Convection air current heating has been around for a long time, here’s how it works. Air is constantly moving around the walls, floors and ceilings in every room in your home. These gentle air currents become a handy transport vehicle for heat distribution when baseboard heating is employed. With reference to the above graphic, the movement of heated air is “powered” by the baseboard heater. Cool air hovering near the floor comes into contact with the baseboard heater cover and the heating element itself. This air current is then heated and propelled up to the ceiling. Eventually this heated air near the ceiling cools and slowly drops down again to the floor, repeating the circular process known as convection air current heating. Pretty simple stuff.
Using a Baseboard Heater Cover
Our company has run numerous tests to find out how baseboard heaters perform when objects are put directly over top of them. Among our findings comes an interesting fact that if you want to maximize the efficiency of your heaters, do not install any cover at all. Just bare naked finned tube element. Of course this isn’t a good idea from an aesthetic and safety perspective. So assuming a cover will be used, the first and most important consideration is one that will promote excellent air flow. If the convection air currents cannot easily travel around the element, forget about any decent heat output. Our baseboard heater covers are full of 1/8″ diameter holes which ensures a near zero restriction from top to bottom. This design elegantly combines an attractive look while ensuring proper air flow even with high pile carpets. The other important factor in proper baseboard heating is the covers ability to hold heat energy. Why is this? – because they can also act as an extension of the heating element. Convection air currents will come into direct contact with the cover and if the cover is hot the air currents will be able to grab this heat energy. Baseboard heater covers made of materials that do not hold heat energy like (plastic for example) will significantly reduce the heater’s efficiency and will take much longer to heat a volume of interior space. The transfer of energy involved in the baseboard heating process is as follows:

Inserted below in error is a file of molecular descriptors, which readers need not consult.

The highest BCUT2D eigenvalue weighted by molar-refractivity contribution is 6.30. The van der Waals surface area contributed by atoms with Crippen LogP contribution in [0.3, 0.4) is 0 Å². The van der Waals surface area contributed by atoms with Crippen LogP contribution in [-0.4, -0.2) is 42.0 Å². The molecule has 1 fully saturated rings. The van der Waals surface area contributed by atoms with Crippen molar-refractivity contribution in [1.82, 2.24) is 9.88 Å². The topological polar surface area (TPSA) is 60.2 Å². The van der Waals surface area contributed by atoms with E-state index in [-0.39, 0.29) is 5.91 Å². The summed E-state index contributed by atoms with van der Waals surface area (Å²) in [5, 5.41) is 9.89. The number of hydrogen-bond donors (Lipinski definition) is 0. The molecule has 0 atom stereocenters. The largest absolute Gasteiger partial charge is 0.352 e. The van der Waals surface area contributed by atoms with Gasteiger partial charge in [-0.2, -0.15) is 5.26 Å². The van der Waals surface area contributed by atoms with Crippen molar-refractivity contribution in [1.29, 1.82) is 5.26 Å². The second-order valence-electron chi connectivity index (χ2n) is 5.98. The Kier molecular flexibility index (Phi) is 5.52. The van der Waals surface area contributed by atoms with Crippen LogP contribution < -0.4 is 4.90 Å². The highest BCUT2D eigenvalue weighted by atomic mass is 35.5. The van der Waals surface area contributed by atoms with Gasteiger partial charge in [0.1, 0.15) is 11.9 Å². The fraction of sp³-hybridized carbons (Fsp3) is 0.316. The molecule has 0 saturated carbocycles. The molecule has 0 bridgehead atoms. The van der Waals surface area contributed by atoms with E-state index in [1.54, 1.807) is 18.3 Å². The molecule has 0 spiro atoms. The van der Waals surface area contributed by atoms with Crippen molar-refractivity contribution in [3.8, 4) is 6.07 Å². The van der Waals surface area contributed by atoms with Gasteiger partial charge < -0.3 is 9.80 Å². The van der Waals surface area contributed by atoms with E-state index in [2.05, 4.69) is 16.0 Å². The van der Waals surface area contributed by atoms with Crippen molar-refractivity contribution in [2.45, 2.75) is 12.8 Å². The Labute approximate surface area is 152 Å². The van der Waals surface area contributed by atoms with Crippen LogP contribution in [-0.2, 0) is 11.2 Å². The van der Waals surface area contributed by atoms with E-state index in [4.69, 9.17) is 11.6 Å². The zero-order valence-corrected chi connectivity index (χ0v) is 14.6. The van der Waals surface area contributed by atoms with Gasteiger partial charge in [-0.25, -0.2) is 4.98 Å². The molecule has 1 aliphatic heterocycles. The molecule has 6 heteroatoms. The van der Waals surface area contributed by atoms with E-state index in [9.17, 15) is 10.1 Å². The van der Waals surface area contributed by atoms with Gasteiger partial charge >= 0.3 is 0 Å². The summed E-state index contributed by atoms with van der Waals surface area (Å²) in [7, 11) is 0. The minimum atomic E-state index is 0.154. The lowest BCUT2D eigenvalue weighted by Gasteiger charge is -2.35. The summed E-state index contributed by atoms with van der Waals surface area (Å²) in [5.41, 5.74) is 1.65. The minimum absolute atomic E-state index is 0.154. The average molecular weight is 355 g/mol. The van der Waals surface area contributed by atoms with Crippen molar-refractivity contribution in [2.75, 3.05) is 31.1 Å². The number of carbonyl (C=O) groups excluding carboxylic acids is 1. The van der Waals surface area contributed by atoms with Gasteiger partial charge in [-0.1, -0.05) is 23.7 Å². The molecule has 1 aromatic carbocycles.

Fuel (gas, oil) >> Heated Water >> Heated Copper Pipe >> Heated Element/Cover >> Heated Air
There are a number of things home owners can do to ensure great heating performance from their baseboard heaters:
- Vaccuum out the finned tube elements at the beginning of the heating season.
- Straighten out any fins that appear bent.
- Ensure you have at least one full inch between the finished floor and the bottom of the finned tube element.
- Understand how to use the damper (pivoting part near the top of the heater). The damper is designed to either enable or disable air flow around the element.
If you have a technical question about convection heating, please contact us.